Little Rock clinic pulls suit on testing; state altered rule that sparked case

Little Rock Family Planning Services asked Monday to drop its federal lawsuit challenging state directives that required abortion patients to obtain negative covid-19 test results within 48 hours of the procedure.

Noting that the directive that was challenged has since been changed to require testing within 72 hours of any surgical procedure, attorneys for the clinic said it is no longer seeking relief, though it continues to believe the clinic and its patients were entitled to relief.

The clinic is the only provider of surgical abortions in Arkansas. It asked that the lawsuit filed May 1 on behalf of it and one of its doctors, Thomas Tvedten, be dismissed "without prejudice," which would allow it to be refiled "if additional factual developments so require."

The American Civil Liberties Union of Arkansas filed suit on the clinic's behalf over the state Department of Health Directive that took effect April 27 and allowed what the state considered to be non-emergency surgeries to resume with conditions, one of which was the testing requirement.

The ACLU, noting that covid-19 tests were hard to come by, said the directive was unconstitutional because it would force some women to delay their abortions beyond the legal cutoff for obtaining in Arkansas -- 21.6 weeks of pregnancy. Federal law allows women to obtain abortions until a fetus is considered viable, or able to live independently outside the womb, which most states say is around 21 to 24 weeks.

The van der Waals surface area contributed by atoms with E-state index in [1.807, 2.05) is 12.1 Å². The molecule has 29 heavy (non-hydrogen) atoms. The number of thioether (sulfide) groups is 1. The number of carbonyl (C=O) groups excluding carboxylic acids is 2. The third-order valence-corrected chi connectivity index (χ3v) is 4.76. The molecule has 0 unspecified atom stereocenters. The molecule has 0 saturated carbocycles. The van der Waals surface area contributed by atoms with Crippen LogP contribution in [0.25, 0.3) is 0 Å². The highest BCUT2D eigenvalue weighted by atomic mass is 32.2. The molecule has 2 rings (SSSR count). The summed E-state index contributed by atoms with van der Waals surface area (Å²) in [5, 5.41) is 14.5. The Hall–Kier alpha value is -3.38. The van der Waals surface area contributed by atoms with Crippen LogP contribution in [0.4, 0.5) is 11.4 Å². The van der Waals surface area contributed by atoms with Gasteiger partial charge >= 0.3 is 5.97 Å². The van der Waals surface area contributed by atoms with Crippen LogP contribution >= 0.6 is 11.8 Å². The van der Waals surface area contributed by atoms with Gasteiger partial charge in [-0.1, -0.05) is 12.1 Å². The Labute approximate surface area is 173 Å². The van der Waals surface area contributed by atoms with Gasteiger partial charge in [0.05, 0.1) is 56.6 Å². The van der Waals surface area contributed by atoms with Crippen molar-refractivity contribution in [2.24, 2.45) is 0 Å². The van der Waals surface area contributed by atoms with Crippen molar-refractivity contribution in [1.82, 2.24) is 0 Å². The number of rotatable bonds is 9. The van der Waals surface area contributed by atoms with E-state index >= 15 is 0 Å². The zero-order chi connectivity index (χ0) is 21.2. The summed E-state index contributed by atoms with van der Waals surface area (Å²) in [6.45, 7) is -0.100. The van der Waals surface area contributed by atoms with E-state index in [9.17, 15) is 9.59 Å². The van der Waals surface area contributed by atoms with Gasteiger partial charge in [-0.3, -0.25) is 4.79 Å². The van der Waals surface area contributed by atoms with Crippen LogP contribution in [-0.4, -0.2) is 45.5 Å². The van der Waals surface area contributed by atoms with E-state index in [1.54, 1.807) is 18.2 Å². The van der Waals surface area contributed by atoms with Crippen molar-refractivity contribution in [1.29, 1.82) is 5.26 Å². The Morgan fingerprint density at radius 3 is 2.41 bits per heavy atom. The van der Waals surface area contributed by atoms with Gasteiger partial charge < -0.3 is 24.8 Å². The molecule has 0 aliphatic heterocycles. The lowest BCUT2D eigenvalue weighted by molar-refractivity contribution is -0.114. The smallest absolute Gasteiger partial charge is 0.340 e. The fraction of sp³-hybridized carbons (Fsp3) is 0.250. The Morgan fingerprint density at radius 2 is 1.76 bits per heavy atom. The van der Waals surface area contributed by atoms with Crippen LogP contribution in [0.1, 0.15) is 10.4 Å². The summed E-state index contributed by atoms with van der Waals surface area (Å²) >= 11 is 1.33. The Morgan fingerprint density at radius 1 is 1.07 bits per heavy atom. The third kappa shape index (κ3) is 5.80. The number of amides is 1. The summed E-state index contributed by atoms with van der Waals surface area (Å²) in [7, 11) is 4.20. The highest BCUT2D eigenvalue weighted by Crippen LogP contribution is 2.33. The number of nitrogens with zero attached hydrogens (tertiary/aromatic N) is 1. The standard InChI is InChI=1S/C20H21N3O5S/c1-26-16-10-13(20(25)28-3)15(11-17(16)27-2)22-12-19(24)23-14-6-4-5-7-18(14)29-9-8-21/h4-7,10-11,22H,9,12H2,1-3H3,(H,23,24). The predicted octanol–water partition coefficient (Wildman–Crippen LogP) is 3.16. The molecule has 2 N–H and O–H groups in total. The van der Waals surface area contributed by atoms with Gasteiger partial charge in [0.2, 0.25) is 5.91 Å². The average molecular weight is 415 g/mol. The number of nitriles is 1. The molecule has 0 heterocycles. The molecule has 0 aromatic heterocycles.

U.S. District Judge Brian Miller on May 7 denied the clinic's request for a temporary restraining order that would block the state from enforcing the testing requirement. He cited a recent order from the 8th U.S. Circuit Court of Appeals saying that when a state is faced with a public health crisis, it is entitled to take measures that may infringe on constitutional rights.

The 8th Circuit decision vacated a restraining order granted by another judge in response to an earlier lawsuit filed by the clinic protesting an April 3 directive that halted all "non-medically necessary" surgeries during the coronavirus pandemic, citing a need to save personal protective equipment.

The April 27 directive replaced the April 3 directive.

In a footnote of the dismissal request, the clinic's attorneys said it and its patients are still treated differently from other physicians and patients in Arkansas, because "physicians other than abortion providers remain free to provide urgent health-care according to the treating physician's good-faith, independent judgment, regardless of whether and when" a negative covid-19 test result is obtained.

Metro on 05/27/2020

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